Stalin hungered to keep his territories in the east. And to punish Germany for bringing Russia to its knees twice in half a century. While Vienna had power and great geographical prominence, Berlin remained the heart of the enemy’s core.
Negotiations intensified as the former allies became opponents in a new Cold War. And the short version, when it comes down to it, is that Stalin traded Vienna for Berlin, along with a continued Soviet influence in a communist East Germany.
There would be no Berlin Wall in Vienna.
There is still, however, a wall.
It’s located just outside the royal city centre, on a quiet side street lined with cars. It bears a sign that reads Wunden der Erinnerung and the stone is pockmarked at around head height.
Those marks come from gunfire between the Soviets and the Nazis.
The words mean Scars of Remembrance.
This article forms part of a series called the Iron Route about the journey from Istanbul to Berlin by train, zig-zagging across the former iron curtain. It was sponsored by InterRail and you can read more about it here.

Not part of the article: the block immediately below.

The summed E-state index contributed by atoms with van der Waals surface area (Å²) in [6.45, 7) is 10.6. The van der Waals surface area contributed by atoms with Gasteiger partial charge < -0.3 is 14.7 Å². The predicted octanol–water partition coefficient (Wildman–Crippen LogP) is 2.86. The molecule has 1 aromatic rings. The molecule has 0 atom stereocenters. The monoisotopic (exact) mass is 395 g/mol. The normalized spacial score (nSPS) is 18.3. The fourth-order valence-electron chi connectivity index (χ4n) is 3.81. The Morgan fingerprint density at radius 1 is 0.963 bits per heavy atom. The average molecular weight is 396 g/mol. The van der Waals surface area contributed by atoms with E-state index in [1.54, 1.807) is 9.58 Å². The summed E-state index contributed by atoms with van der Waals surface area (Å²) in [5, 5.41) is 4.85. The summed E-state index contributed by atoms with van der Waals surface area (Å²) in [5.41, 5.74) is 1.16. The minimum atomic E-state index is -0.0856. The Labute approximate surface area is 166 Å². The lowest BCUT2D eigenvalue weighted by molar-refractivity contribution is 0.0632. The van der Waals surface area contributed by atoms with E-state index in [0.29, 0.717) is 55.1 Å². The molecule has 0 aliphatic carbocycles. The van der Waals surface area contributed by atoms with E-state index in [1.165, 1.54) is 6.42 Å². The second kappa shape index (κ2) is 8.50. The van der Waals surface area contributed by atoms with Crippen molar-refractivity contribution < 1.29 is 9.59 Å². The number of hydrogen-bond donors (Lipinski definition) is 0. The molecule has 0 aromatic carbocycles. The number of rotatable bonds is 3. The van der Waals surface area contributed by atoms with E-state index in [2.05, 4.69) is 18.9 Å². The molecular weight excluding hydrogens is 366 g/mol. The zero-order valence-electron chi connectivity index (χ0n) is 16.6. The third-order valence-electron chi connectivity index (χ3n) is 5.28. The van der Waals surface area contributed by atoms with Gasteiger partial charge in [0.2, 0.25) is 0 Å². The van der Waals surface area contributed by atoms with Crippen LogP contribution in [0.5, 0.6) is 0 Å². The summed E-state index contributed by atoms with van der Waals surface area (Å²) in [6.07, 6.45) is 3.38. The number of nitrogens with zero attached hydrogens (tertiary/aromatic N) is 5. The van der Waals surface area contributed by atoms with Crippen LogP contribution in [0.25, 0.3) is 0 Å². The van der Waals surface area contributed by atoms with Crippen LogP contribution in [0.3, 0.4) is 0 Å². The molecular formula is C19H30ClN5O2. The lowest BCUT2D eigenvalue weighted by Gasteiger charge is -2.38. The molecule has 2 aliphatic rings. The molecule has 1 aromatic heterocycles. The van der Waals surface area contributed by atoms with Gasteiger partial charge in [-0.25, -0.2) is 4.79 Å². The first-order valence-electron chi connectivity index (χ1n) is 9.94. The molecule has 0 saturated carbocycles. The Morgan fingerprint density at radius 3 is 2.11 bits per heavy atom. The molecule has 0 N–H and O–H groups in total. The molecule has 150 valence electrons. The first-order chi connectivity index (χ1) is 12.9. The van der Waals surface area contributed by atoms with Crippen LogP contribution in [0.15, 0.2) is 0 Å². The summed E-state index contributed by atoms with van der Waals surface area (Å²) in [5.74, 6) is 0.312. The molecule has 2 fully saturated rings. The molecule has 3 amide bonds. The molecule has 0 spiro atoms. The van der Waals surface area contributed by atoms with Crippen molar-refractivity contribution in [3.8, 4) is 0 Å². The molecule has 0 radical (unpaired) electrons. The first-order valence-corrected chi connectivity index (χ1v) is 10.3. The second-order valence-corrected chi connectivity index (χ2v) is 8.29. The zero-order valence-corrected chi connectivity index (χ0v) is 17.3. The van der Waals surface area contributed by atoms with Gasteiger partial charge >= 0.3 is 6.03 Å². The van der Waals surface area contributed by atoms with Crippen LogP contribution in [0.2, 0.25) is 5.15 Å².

Disclosure: The Austrian National Tourist Office supported my stay in Vienna
I’d highly recommend a visit to the small Third Man Museum for a fascinating look at pre and post-war Vienna. I’d also recommend meeting Austrian tour guide Gerhard Strassgschwandtner if you can, for a fascinating conversation about European history.
Abigail King is a writer and photographer who swapped a career as a doctor for a life on the road. Now published by Lonely Planet, the BBC, CNN, National Geographic Traveler & more, she feels most at home experimenting here: covering unusual journeys, thoughtful travel and luxury on www.insidethetravellab.com